CSO trial tackles urban river water quality in China
A combined sewer overflow (CSO) trial is underway in eastern China to support a Chinese government initiative to encourage water innovation and improve urban inland river water quality.
The National Water Pollution Control and Treatment Science and Technology Project, known as “water special,” is one of 16 major science and technology initiatives identified to make substantial progress in China over the next 15 years.
As part of the national water project, a Storm King advanced hydrodynamic vortex separation system was manufactured and supplied by Hydro Intl. for a trial on the XiErChi River, an inland river in Chaohu City in the province of Anhui, about 250 miles west of Shanghai.
Research engineers from the Shanghai Urban Construction Design & Research Institute were looking for a primary treatment solution that could reduce biological oxygen demand (BOD), as well as prevent grit, sediment and trash from entering the waterway during peak storm events.
“The trial site was identified to assess the Storm King’s suitability with a view to recommending it as a CSO solution that could help solve wider water quality challenges in Anhui and potentially throughout China,” said Charlie Zhong, China business manager for Hydro Intl.
The technology currently is operating in installations worldwide. Two of the world’s largest Storm King separators are in Boonville, Ind., each handling 42 million gal per day (mgd) of combined storm water and wastewater flows and providing primary treatment equivalency. In Belgium, 33 units provide distributed storm water treatment as part of a modernized combined sewer network in the city of Namur.
The CSO project supports the ongoing water quality improvements at Chao Lake, one of China’s five largest freshwater lakes and a popular tourist destination. Anhui province is a demonstration area selected for the water projects, which cover improvements to river basin water pollution control, lake eutrophication control and water environment ecological restoration.
Although in past decades high levels of surface runoff and agricultural organic pollution caused eutrophication and silting in Chao Lake, recent treatment work has significantly improved its water quality.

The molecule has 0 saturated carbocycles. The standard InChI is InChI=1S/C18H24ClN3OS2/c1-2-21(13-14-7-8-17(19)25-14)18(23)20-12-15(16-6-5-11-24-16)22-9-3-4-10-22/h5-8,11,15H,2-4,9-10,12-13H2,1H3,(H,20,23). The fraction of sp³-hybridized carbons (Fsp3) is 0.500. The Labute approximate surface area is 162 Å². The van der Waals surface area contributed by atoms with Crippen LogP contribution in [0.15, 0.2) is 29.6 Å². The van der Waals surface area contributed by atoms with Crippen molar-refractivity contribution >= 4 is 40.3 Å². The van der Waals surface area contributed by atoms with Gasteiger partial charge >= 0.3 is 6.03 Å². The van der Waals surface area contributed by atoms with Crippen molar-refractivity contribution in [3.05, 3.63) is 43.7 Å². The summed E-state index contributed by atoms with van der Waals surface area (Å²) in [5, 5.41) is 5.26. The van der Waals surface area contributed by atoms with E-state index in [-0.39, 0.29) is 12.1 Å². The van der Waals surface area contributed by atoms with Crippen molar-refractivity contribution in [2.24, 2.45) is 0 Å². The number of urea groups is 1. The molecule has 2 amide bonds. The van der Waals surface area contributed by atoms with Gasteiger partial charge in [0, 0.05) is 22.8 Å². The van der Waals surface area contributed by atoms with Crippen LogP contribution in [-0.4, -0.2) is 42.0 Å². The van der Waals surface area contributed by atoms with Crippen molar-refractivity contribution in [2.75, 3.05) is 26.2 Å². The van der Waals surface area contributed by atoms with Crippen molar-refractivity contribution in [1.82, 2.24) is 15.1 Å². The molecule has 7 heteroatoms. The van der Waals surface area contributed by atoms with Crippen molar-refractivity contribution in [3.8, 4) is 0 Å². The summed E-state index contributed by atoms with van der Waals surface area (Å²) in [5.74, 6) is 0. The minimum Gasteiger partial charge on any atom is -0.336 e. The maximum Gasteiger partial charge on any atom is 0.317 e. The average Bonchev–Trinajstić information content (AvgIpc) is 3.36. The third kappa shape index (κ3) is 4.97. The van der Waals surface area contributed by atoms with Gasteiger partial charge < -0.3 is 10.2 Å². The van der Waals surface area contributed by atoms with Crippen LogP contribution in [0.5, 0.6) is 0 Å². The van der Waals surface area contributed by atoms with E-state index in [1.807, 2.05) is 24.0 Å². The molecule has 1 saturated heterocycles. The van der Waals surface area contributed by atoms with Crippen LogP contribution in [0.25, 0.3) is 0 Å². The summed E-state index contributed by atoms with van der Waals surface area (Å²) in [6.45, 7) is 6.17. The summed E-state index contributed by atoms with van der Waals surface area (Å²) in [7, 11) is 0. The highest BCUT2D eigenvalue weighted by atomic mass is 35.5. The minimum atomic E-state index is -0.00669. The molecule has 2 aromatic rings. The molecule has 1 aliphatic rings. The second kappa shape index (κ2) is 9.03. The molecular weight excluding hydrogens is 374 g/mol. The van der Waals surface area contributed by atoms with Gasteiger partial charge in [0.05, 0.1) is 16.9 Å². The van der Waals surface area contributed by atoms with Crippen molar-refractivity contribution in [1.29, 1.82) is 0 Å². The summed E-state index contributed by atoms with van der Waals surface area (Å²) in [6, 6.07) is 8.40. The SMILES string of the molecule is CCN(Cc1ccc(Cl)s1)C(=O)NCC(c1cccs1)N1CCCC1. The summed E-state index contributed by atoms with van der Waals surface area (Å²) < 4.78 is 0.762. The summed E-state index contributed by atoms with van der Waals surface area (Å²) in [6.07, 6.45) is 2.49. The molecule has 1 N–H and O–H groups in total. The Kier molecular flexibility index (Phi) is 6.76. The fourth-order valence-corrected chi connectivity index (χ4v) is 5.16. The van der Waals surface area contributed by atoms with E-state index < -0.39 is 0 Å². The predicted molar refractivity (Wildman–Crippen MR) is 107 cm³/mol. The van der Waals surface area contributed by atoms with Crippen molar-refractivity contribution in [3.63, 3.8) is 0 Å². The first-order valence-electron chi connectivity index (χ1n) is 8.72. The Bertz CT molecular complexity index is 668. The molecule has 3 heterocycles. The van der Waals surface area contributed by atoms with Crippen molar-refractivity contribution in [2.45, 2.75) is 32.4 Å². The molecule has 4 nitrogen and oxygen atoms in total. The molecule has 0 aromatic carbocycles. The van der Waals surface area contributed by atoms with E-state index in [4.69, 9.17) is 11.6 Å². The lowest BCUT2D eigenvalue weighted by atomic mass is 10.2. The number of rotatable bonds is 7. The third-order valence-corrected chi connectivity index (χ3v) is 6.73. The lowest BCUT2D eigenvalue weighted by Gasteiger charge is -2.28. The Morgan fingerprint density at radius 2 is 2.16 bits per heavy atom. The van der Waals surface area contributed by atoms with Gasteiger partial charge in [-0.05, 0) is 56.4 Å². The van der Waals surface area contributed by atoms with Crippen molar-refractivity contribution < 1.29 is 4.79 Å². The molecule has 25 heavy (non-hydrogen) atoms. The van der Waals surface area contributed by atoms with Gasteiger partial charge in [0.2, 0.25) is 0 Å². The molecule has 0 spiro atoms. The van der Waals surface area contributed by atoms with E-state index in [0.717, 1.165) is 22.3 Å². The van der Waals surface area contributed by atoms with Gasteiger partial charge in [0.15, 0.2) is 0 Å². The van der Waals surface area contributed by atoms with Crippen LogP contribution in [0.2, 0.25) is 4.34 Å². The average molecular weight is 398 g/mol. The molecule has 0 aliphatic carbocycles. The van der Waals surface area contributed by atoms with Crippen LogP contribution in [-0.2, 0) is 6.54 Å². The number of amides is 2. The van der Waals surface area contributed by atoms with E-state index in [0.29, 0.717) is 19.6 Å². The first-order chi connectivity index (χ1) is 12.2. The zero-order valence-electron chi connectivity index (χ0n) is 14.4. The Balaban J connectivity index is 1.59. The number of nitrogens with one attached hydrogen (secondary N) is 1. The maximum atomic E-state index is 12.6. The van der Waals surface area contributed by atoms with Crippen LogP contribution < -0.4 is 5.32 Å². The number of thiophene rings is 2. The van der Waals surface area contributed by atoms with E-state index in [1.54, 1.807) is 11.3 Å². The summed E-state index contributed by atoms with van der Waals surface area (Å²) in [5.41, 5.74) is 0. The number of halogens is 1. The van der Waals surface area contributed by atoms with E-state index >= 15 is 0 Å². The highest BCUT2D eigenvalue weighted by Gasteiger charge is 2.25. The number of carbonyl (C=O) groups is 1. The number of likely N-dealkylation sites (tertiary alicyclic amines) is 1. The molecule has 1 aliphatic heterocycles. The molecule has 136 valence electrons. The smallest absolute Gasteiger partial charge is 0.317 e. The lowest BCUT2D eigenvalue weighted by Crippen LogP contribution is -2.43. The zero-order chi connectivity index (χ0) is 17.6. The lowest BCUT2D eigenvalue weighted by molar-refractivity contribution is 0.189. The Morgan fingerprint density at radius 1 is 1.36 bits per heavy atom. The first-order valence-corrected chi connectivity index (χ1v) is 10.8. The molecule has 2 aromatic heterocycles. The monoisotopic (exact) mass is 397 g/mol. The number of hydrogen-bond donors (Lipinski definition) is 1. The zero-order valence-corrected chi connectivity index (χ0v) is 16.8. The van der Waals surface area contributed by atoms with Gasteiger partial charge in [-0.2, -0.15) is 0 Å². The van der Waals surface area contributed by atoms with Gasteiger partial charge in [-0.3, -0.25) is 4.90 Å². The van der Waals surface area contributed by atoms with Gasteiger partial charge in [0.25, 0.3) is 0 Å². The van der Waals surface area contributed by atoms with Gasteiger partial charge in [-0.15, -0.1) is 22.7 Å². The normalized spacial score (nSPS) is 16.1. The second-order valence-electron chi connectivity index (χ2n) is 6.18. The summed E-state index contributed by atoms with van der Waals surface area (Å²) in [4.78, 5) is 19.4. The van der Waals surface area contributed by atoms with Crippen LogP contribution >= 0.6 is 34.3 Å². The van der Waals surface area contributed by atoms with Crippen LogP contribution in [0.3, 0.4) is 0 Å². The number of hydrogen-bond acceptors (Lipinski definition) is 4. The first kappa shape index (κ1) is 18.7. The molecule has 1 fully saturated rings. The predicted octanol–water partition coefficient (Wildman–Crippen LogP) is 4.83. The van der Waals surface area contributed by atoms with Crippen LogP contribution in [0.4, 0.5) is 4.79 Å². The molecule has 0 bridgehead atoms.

The trial was designed and installed in a close partnership between Hydro Intl. and Shanghai research engineers.
Manufactured and installed in 2015, the system now is preventing sediment re-suspended in sewer water during storm events from being discharged into the XiErChi River. With a design average flow rate of 4.5 mgd and a peak flow rate of 6.8 mgd, it stops floatables, grit and sediment carried in the sewer network from entering the waterway during storms.
The installation is designed to high performance levels, removing 95% of 200-μ grit and sediment, with average 50% total suspended solids removal and average 30% BOD removal. The retained effluent is diverted back through the sewer network to a nearby wastewater treatment plant for processing.
The technology met the project requirement for a system that needed no power and had minimal maintenance requirements. The self-cleansing screen captures all floatables and neutrally buoyant material down to 6 mm. Its patented automatic siphon system provides an effective backwash mechanism that prevents the screen from blinding.
China already has made significant progress in improving water quality, and a key aim is to encourage greater public awareness and engagement. As part of the project, the research team understood that the Chaohu City community should be aware of the CSO installation as it began. This system has been constructed in a raised position so it can be viewed in a public area to encourage community awareness of water quality improvements.
According to Zhong, the system offers broad treatment and separation capabilities with low capital and operating costs. It is ideal for satellite treatment at overflow sites because it is able to screen and remove solids and floatables; remove sediment and settleable solids; and reduce BOD and chemical oxygen demand. The system is activated automatically by rising flow during heavy rainfall.